Part 5 - Old Dungeon Columns

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Here’s my fifth entry in my ongoing customized hex tile tutorials. These ancient, ruined columns work great on the battlefield and can be used in dungeon set ups as well. Below are a couple of pictures of my finished old columns in play. A step-by-step on how it’s done follows.

You will need wedding cake columns which are available in the States at Michael’s Arts and Crafts stores. These come in two sizes, a tall version and a shorter version. This tutorial uses the shorter columns. You will also need double thick illustration board, modeling clay (or plasticine), an xacto knife, a pocket knife, white glue, a metal straight edge and black, white and brown acrylic paint.

Step 1: Sealing the Columns
The first thing to do is to cut the illustration board into squares using the xacto knife and the straight edge. Measure and cut the board to the exact size of the top and the bottom of the columns.

The next step is to glue the squares onto the top of the columns. These columns have a definite top and a bottom, look for the scroll work to determine the top of the column. The glue will stick to the smooth plastic fairly well but to assure a good bond it is advisable to “rough up” the top of the column a little bit with the xacto knife. (Not shown.) This will allow the glue to seep into the cuts and increase the strength of the bond. These cuts do not have to be very deep.

Next you will take the modeling clay and insert it into what will be the bottom of the column. This is to give the piece weight and help keep it from being knocked around (or over) easily during play. Without this step I’ve found these columns to be too top heavy. Simply roll the clay and insert it into the column, pushing it down and flush with the bottom edge. Put in enough clay so that it only goes into the bottom half of the column, too much clay will add weight to the top.

Lastly glue a square of illustration board to the bottom section. (The glue can go over the clay if you’d like but make sure to get the glue on the plastic column. You want to glue the board to the column, not just the clay.)

Step 2: Antiquing
After this has dried over night you can start distressing the columns so that they will look old. This is a great place to cut deeply into your finger so by all means be very careful. I use both an xacto knife and a pocket knife depending on the type of cut I want to make.

I use the xacto knife to gouge out deep chips in the column by using two cuts. Push the knife in at one angle and then again at another angle to remove the chip.

I use the pocket knife to both cut and to scrape the columns to further distress them.

Here are some close ups of the finished distressed columns. You should endeavor to make it look like scrapped and chipped masonry.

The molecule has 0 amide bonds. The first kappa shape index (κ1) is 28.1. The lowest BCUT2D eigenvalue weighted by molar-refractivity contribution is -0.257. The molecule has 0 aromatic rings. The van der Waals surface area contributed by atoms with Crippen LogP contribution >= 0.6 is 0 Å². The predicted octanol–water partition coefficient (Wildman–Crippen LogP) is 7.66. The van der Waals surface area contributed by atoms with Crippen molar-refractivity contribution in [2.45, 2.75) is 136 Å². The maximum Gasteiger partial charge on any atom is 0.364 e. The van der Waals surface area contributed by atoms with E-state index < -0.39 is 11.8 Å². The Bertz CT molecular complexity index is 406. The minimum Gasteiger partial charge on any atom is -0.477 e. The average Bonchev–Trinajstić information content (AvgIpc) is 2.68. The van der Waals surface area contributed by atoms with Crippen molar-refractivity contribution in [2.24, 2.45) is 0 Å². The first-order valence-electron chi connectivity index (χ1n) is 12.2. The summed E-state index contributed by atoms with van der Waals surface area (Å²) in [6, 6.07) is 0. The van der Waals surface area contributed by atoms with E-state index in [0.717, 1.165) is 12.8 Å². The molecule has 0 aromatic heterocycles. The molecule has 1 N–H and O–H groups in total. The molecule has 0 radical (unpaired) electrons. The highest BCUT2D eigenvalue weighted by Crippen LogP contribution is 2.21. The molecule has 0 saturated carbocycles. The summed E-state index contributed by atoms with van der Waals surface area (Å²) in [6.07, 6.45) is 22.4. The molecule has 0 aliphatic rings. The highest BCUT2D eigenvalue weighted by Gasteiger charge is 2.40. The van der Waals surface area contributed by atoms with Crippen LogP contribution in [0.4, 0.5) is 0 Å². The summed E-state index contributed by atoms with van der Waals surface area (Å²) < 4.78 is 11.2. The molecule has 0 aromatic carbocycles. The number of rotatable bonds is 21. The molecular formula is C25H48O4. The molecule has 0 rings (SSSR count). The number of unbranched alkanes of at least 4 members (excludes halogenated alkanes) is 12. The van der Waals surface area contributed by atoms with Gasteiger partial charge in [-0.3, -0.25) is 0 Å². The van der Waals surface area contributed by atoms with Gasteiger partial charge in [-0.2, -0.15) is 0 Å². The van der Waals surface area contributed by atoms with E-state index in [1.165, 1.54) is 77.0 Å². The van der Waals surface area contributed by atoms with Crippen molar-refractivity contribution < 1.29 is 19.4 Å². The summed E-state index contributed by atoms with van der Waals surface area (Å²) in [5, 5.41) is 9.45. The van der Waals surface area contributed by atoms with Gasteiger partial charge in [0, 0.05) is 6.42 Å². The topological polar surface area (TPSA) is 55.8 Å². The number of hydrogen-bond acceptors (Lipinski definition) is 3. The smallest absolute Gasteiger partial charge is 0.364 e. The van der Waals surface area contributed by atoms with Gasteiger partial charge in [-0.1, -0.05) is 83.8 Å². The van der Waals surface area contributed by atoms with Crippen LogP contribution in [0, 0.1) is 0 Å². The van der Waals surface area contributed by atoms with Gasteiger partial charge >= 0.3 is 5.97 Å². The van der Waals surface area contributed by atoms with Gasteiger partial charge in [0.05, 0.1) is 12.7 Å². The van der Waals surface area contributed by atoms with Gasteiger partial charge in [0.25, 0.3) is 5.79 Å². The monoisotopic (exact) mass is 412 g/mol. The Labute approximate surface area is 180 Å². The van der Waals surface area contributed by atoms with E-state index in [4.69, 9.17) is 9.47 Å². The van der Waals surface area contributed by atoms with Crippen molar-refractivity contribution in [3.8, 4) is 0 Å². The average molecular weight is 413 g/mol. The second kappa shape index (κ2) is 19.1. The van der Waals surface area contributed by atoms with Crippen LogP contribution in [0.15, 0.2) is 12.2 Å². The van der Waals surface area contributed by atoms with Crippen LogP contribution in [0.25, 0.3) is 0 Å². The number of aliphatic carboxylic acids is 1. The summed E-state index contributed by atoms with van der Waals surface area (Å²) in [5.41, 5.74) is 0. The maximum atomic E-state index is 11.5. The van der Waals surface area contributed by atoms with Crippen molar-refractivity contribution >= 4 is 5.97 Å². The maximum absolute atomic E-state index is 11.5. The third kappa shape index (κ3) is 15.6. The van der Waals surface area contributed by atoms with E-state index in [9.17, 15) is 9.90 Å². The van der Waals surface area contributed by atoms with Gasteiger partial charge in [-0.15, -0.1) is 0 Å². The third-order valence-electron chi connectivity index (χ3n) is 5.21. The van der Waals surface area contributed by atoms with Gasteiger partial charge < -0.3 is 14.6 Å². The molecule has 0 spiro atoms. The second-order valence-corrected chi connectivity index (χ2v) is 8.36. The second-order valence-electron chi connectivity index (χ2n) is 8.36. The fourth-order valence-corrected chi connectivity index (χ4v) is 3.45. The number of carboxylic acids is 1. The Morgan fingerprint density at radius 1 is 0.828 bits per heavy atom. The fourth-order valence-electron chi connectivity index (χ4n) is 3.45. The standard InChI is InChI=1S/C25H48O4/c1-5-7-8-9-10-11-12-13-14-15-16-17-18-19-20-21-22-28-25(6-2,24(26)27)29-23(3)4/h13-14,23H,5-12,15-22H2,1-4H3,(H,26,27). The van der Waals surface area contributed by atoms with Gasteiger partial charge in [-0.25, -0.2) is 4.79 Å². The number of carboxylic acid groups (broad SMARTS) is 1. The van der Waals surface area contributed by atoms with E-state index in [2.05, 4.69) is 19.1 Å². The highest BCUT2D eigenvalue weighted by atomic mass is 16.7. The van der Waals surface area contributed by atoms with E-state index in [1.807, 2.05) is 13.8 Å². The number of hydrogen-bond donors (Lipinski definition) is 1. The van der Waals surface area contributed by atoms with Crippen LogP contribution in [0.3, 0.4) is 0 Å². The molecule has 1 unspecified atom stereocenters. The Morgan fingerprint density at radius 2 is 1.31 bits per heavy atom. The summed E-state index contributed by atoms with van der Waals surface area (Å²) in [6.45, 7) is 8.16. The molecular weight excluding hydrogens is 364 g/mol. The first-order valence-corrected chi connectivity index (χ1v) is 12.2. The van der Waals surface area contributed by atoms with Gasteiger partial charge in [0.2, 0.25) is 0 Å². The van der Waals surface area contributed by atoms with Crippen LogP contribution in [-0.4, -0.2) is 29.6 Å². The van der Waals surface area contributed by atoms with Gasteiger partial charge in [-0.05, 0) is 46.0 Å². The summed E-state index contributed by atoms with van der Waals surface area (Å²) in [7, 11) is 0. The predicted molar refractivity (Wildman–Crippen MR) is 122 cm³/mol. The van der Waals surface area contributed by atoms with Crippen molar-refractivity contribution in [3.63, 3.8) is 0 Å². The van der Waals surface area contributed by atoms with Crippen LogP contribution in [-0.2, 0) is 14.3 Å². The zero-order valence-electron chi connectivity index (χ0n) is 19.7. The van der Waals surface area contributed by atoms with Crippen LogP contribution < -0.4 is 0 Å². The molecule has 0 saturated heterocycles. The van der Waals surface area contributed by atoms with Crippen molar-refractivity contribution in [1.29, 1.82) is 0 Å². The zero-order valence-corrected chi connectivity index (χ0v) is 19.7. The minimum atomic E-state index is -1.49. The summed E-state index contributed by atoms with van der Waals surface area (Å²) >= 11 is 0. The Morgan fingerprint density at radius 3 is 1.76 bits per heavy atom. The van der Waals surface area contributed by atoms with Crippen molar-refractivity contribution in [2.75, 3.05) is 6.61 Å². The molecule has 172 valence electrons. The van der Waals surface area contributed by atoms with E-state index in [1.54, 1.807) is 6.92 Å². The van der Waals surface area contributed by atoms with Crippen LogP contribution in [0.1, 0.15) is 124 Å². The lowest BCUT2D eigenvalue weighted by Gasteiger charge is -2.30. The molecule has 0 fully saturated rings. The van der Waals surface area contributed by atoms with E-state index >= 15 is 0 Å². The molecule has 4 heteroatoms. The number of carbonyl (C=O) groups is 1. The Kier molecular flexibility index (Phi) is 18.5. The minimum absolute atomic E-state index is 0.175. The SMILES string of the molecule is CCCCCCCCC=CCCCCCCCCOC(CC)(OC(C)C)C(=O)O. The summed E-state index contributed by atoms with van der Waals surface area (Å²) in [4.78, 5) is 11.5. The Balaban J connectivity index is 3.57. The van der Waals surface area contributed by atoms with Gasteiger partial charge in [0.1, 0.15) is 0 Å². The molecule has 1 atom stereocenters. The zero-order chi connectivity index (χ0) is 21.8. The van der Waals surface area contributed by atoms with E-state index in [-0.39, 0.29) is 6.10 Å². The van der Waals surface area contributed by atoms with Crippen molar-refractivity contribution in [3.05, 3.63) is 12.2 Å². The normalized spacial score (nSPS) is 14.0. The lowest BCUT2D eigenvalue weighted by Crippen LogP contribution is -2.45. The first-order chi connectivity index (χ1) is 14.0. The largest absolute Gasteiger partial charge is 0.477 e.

Step 3: Painting
The next step is to paint them. You first paint the column solid black and then dry brush on successfully lighter shades of grey. You can either paint them black with a brush but I prefer to spray them with a black primer that is available at most hobby stores that sell model kits.

I then use a flat brush to dry brush on a middle color grey and after that dries, a lighter color grey. I use black and white paint to make the grey and I add a little dark brown color to the mixture just to help offset the flatness of the black. (More technically: I use Mars Black paint. Mars Black has blue in it. Mixed with White it will make a “cold” grey. To help tone that down and introduce some warm, earth colors back into the paint I use a Burnt Umber to help “warm” the color and make it a little bit richer.)

Here is my color palette:

I first dry brush on a middle color grey using a downward stroke at the top and the bottom. I use a sideways stroke on the columns themselves (see example below). I also dry brush on some paint on the tops and the bottoms of the columns. (I paint the bottoms in case I want to lay the columns on their sides like they have fallen.)

After that is dry I apply the lighter shade. Be careful not to cover the middle color paint that you dry brushed on in the last step. The idea is to add a highlight color here.

Brush from the side on the columns.

Brush down on the top and the bottom.

The drybrush will really pick up the scrapes and chips that you created on the columns.

That’s it! Pretty easy actually.

As a side note the Gargoyles shown at the tops of my columns are from Michael’s Arts and Crafts stores. The are only available around Halloween. While they look pretty good out of the package I actually repainted mine so they would more closely resemble the color of my columns. The (before painting) Gargoyles are shown below with some Heroscape Orcs.

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